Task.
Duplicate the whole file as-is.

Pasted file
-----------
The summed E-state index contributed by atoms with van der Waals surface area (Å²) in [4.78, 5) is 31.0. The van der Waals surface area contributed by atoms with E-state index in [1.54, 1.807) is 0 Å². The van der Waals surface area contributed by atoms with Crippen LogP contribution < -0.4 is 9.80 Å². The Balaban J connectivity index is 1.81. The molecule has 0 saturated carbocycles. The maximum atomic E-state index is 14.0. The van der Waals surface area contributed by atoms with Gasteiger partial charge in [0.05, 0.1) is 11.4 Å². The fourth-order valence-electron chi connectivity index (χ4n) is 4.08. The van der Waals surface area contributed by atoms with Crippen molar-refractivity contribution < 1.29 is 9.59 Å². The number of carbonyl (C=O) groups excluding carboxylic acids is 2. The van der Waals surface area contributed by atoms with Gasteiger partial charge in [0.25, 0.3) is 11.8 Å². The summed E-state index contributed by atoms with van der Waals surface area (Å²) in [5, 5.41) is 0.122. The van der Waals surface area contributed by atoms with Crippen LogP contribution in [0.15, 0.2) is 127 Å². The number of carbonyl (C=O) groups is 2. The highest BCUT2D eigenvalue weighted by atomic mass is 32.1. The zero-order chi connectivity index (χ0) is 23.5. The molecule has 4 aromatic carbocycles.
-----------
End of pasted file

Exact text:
The summed E-state index contributed by atoms with van der Waals surface area (Å²) in [4.78, 5) is 31.0. The van der Waals surface area contributed by atoms with E-state index in [1.54, 1.807) is 0 Å². The van der Waals surface area contributed by atoms with Crippen LogP contribution < -0.4 is 9.80 Å². The Balaban J connectivity index is 1.81. The molecule has 0 saturated carbocycles. The maximum atomic E-state index is 14.0. The van der Waals surface area contributed by atoms with Gasteiger partial charge in [0.05, 0.1) is 11.4 Å². The fourth-order valence-electron chi connectivity index (χ4n) is 4.08. The van der Waals surface area contributed by atoms with Crippen molar-refractivity contribution < 1.29 is 9.59 Å². The number of carbonyl (C=O) groups excluding carboxylic acids is 2. The van der Waals surface area contributed by atoms with Gasteiger partial charge in [0.25, 0.3) is 11.8 Å². The summed E-state index contributed by atoms with van der Waals surface area (Å²) in [5, 5.41) is 0.122. The van der Waals surface area contributed by atoms with Crippen LogP contribution in [0.15, 0.2) is 127 Å². The number of carbonyl (C=O) groups is 2. The highest BCUT2D eigenvalue weighted by atomic mass is 32.1. The zero-order chi connectivity index (χ0) is 23.5. The molecule has 4 aromatic carbocycles.